Just about everybody in our country these days is looking for the truth – senators, bishops, the media, students, professors, spin doctors, and street-corner pundits. Truth is the most sought-after commodity, yet its nature and uses are also the least understood. But, it appears we are not alone in this sport.
Vanity Fair calls 2007 “a big year for verity in film” and quotes the marketing taglines of seven of this year’s big hits — “Atonement”: (You can only imagine the truth), “Michael Clayton”: (The truth can be adjusted), “Gone Baby Gone”: (Everyone wants the truth…until they find it), “In the Valley of Elah”: (Sometimes finding the truth is easier than facing it), “Redacted”: (Truth is the first casualty of war), “Reservation Road”: (To find the truth, you have to find who’s hiding it), and “The Number 23”: (The truth will find you.)
Almost all of these can suitably describe the Filipino’s experience with truth. But the last two are especially relevant to us. Sometimes indeed, we don’t actually have to see the truth to know it; we only need to find out who’s hiding it. In 2001, the public clamored to know the contents of the infamous “second envelope.” When it was blocked by Joseph Estrada’s eleven senators, everyone became sure of what it contained, and thereafter lost all interest in determining what it really contained. It was all that was needed to bring out Edsa II.
One could sense that we are today quickly moving in the same direction. When former NEDA Director-General Romulo Neri suddenly invoked executive privilege in the middle of his testimony at the Senate inquiry on the NBN-ZTE deal, it became clear to every reasonable person who was listening that he could not say what he wanted to say because it would incriminate President Gloria Macapagal-Arroyo. But this concealment was not enough to make the public form a judgment of what was being hidden.
Jun Lozada’s testimony made this possible. He provided crucial information, and the public’s imagination filled the gaps. Today, there is almost nothing that Neri can tell us that we don’t already know after hearing Lozada. Neri’s truth has thus become redundant. If it has any remaining uses at all, it may only be to secure a conviction or acquittal in a court of law. But the public does not need this level of determination to be able to act with confidence in the political sphere.
Truth is anything but simple. “A mobile army of metaphors” is how the philosopher Nietzsche calls it, rather than as the accurate representation of reality that many assume it to be. Because of its complexity, modern society has parceled out the search for truth into many specialized quests. The quest for truth about the physical world is assigned to science, while prophetic truth remains the province of religion. Outside of these two spheres, the quest for truth is subordinated to specific goals. In modern politics, what matters is not so much what is true, but what one can invoke to legitimize one’s rule. If it were otherwise, liars would never be in power. Similarly, in law, the applicable code is not so much what is true or false, but what is legal or illegal. Judges know that not every truth is worth knowing, but only those facts in a case that are relevant to a determination of legality or illegality.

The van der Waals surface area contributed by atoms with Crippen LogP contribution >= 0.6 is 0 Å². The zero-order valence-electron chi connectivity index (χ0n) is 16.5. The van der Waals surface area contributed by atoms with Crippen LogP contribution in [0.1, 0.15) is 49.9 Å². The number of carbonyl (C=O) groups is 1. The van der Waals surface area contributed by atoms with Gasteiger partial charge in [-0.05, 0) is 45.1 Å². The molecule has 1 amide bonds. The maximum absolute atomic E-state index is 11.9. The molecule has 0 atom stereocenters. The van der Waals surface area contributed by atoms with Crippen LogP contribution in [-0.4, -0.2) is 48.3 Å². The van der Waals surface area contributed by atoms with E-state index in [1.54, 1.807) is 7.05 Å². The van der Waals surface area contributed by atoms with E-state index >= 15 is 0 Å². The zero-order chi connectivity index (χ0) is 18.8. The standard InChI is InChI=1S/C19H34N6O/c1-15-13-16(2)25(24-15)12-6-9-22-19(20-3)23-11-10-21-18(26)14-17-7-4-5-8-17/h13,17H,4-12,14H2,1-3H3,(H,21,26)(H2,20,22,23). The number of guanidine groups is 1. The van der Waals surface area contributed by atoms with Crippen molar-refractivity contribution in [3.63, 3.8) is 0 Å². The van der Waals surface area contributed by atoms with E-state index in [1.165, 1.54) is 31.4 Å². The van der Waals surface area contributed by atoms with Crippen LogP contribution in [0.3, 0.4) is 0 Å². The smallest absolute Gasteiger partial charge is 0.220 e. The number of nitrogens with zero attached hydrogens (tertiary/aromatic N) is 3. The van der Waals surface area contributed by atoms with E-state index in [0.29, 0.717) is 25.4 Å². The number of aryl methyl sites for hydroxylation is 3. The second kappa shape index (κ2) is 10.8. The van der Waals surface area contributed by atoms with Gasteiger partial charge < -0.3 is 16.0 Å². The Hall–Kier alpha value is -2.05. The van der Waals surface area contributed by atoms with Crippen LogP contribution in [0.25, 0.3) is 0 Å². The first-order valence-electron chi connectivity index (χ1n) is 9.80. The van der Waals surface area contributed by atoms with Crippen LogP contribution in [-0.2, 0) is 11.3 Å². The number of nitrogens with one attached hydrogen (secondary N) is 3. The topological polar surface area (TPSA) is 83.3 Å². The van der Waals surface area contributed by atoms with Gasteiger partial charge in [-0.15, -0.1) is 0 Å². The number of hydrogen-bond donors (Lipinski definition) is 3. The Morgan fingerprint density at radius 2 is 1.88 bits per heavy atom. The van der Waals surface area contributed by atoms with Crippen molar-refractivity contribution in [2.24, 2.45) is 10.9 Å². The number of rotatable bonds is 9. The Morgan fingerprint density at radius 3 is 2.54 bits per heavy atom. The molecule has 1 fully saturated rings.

To understand these distinctions is to be able to appreciate the parallel inquiries that are going on in the different institutional spheres of our society. They may all be about the same subject – the NBNZTE deal – but their objectives are different.
As I see it, the object of the Senate inquiry is to know how and by whom the deal was put together, how and by whom it was assessed, and how it was finally approved. The goal is not so much to determine criminal culpability as to identify weaknesses in the law and existing procedures, possible lapses in judgment, and implications for legislation and governance. Because the Senate is a political body, the inquiry also becomes inescapably a moment in the ongoing contest for power between the majority and the minority.
It is true – politics is not exactly the best site in which to look for the truth. But then, neither is the justice system a privileged site for finding the truth. Indeed, a refrain we often hear from lawyers is that not all truths are admissible in court. It is clever for Malacanang to argue that the proper resolution of the NBN-ZTE controversy rests exclusively with the courts. Treating it as a purely legal matter is a way of suppressing the many other faces of truth.
What is at stake here is not just the legality or illegality of a contract. More than this, what is at stake is the power of citizens to hold their leaders accountable for decisions that are made in their name. Have these leaders been transparent and faithful to their oath of office? Or have they misused the powers and prerogatives entrusted to them? Such questions are decided not in court or in church but in the public sphere of politics, not by judges or prelates, but by a nation’s citizens.
We should wait for the next elections then, they tell us. Under normal circumstances, we should indeed. But if the electoral mechanism itself has been rigged and brazenly abused by the present leadership, shouldn’t the first step be to repair this vital mechanism of democracy and restore its legitimacy? This brings us to the key question: Do we still believe this is possible under Ms Arroyo? The truth has caught up with us. It is time to face it.
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